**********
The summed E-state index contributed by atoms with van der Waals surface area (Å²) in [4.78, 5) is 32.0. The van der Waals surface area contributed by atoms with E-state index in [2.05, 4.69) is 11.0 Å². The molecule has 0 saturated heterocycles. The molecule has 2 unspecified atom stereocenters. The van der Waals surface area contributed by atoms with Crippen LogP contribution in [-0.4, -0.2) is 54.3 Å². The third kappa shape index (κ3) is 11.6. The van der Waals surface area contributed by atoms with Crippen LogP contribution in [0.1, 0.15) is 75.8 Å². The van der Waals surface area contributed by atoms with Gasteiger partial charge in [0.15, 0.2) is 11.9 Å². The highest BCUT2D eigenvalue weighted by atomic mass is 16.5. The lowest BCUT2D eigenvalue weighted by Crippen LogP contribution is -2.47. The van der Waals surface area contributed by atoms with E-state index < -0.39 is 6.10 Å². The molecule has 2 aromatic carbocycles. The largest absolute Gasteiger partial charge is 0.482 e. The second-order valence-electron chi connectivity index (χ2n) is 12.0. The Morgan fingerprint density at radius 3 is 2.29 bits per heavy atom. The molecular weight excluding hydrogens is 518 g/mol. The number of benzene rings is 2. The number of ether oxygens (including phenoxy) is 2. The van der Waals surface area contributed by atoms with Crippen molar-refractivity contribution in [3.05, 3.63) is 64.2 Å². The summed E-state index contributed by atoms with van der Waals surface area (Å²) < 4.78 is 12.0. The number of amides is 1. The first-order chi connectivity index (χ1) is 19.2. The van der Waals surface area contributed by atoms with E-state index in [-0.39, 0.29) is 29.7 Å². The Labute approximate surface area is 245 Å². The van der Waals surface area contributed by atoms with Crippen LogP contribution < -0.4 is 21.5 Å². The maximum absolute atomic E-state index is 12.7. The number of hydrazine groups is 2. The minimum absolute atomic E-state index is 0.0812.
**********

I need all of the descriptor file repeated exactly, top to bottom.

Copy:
The summed E-state index contributed by atoms with van der Waals surface area (Å²) in [4.78, 5) is 32.0. The van der Waals surface area contributed by atoms with E-state index in [2.05, 4.69) is 11.0 Å². The molecule has 0 saturated heterocycles. The molecule has 2 unspecified atom stereocenters. The van der Waals surface area contributed by atoms with Crippen LogP contribution in [-0.4, -0.2) is 54.3 Å². The third kappa shape index (κ3) is 11.6. The van der Waals surface area contributed by atoms with Crippen LogP contribution in [0.1, 0.15) is 75.8 Å². The van der Waals surface area contributed by atoms with Gasteiger partial charge in [0.15, 0.2) is 11.9 Å². The highest BCUT2D eigenvalue weighted by atomic mass is 16.5. The lowest BCUT2D eigenvalue weighted by Crippen LogP contribution is -2.47. The van der Waals surface area contributed by atoms with E-state index < -0.39 is 6.10 Å². The molecule has 2 aromatic carbocycles. The largest absolute Gasteiger partial charge is 0.482 e. The second-order valence-electron chi connectivity index (χ2n) is 12.0. The Morgan fingerprint density at radius 3 is 2.29 bits per heavy atom. The molecular weight excluding hydrogens is 518 g/mol. The number of benzene rings is 2. The number of ether oxygens (including phenoxy) is 2. The van der Waals surface area contributed by atoms with Crippen molar-refractivity contribution in [3.05, 3.63) is 64.2 Å². The summed E-state index contributed by atoms with van der Waals surface area (Å²) < 4.78 is 12.0. The number of amides is 1. The first-order chi connectivity index (χ1) is 19.2. The van der Waals surface area contributed by atoms with E-state index in [-0.39, 0.29) is 29.7 Å². The Labute approximate surface area is 245 Å². The van der Waals surface area contributed by atoms with Crippen LogP contribution < -0.4 is 21.5 Å². The maximum absolute atomic E-state index is 12.7. The number of hydrazine groups is 2. The minimum absolute atomic E-state index is 0.0812.